The setting (post WWII) Hollywood was another factor that attracted me to the book. Yeah, I enjoyed “LA Confidential.” The attention detail is great and for the most part adds tremendously to the book. However, some of the information was awkwardly inserted and felt clunky. There were some scenes that, though interesting, added little to the plot and felt out of place. I would end them wondering why you had included them, what was the reason for them and how soon would the action get back to something that mattered.

The dialogue for certain characters, especially the gangsters, felt like something from a bad Hollywood script. Perhaps that’s exactly what you intended. Or maybe it was done for humor. The last new person in the story couldn’t have sounded more like she’d just fallen off a turnip truck if we’d seen the event actually occur. The differences in the way these characters spoke did set them apart but in a too jarring fashion. I was also annoyed by the repeated use of telling instead of actual dialogue. Again, it ended up feeling stiff and awkward.

Lily comes back from postwar Europe first to the American Heartland then out to LA. This is her hometown and of course she feels more at ease here because of that. You made a point of mentioning it in the post book stuff. Plus the contrast to her of what seems like sunny, safe LA and the war torn places in which she’d risked her life. At the beginning she has no reason to fear for her safety. She goes where she wants, speaks to whomever she wants and, beyond the precautions all women take, she acts normally. But soon, that carefree assumption is challenged. Shadows are now where there was sunshine, danger obviously lurks when the bodies begin to pile up. Yet Lily heads off into what could be dangerous situations with blatant disregard. She thinks it could be suspicious, she knows a killer is out there, she doesn’t know some of the people she follows or buildings that she’s going to enter but by God she goes right on in. More than once, I muttered, “You idiot!” under my breath.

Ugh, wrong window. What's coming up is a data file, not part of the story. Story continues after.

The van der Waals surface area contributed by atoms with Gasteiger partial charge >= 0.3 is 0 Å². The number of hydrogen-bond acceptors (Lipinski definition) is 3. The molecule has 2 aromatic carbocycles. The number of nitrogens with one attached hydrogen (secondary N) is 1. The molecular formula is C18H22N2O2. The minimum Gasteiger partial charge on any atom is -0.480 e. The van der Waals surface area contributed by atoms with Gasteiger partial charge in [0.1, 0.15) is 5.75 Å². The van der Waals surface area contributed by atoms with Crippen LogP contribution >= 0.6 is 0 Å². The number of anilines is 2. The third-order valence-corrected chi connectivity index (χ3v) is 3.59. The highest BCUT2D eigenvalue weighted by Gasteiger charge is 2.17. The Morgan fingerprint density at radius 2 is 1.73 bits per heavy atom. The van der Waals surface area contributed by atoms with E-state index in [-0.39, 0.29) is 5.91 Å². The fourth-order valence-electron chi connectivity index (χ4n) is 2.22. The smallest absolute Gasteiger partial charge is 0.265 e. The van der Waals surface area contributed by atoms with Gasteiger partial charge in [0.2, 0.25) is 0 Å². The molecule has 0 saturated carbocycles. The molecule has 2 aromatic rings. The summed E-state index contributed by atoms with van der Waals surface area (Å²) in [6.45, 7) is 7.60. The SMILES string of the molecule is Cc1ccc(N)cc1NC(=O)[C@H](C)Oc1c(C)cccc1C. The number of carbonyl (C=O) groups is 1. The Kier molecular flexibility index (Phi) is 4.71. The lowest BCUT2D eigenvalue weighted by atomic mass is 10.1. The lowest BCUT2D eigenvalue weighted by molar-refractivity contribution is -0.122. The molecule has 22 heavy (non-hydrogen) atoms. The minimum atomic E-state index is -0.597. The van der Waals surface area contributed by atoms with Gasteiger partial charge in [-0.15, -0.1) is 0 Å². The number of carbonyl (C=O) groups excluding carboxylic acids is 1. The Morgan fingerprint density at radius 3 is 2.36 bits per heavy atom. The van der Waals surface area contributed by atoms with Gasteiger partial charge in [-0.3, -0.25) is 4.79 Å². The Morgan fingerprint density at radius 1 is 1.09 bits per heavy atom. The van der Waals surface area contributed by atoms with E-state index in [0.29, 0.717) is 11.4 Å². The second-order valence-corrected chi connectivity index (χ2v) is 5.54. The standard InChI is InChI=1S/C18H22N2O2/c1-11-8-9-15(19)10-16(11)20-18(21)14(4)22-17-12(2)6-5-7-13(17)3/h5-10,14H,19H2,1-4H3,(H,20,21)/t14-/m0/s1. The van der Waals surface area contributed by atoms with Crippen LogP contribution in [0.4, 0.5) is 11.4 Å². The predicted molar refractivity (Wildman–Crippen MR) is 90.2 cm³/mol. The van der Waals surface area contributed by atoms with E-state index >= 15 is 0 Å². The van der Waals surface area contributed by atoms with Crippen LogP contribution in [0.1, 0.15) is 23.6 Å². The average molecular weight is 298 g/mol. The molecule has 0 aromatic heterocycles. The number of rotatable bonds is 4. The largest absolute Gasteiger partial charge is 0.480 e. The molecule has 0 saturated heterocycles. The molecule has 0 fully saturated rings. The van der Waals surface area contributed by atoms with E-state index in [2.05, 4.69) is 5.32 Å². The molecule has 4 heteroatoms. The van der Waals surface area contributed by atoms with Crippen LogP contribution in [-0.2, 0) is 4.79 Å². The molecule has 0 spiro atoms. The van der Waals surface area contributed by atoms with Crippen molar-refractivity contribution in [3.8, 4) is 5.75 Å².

Why did we get all the stuff about Pico’s grandfather and why was it so drawn out? You told us about the same amount of information on Lily’s past yet managed to do it in 2 pages, which was plenty. What was the point of showing Magruder and the chicken? What gives with that? You had already ensured that I disliked the man enough without that sequence of scenes.

There was one scene that was just so deus ex machina to me yet I found myself laughing out loud at the way Lily handled the young man involved and used the growing “Red” scare to avoid too many questions. Poor Bob, I bet he dined out for years on his tale of thwarting the Russian spies.

You deluged us with tons of red herrings and deliberate missteps. By the end, I wasn’t sure what to believe or who had “dunnit.” But I gotta say that there weren’t huge plot holes. And I like that a lot in a mystery. There was some information not revealed until the end but most of it just seemed to be extending what we did know about certain characters. The ending scenes were great though, real pulse pounding excitement. That’s where I truly saw Lily and her OSS skills in action. Just like Lily, I honestly wasn’t sure who to trust.

“The Last Embrace” finishes with an ambivalent ending. What will happen to Lily and her sometime beau? We see she’s going to stay in LA but doing what, since women aren’t allowed on the LAPD. Are there more stories in ahead for her or will we be left to wonder how she’s going to find her place in this gritty, sunny world? Finally the mention of your Dorothy O’Hara dress caught my eye. And since I love to head off on internet searches, I just had to find some examples. OMG, they’re gorgeous and just the visual image to take from the book. B-


This book can be purchased in rrade paperback from Amazon or Powells or ebook format.

Another long time reader who read romance novels in her teens, then took a long break before started back again about 15 years ago. She enjoys historical romance/fiction best, likes contemporaries, action- adventure and mysteries, will read suspense if there's no TSTL characters and is currently reading very few paranormals.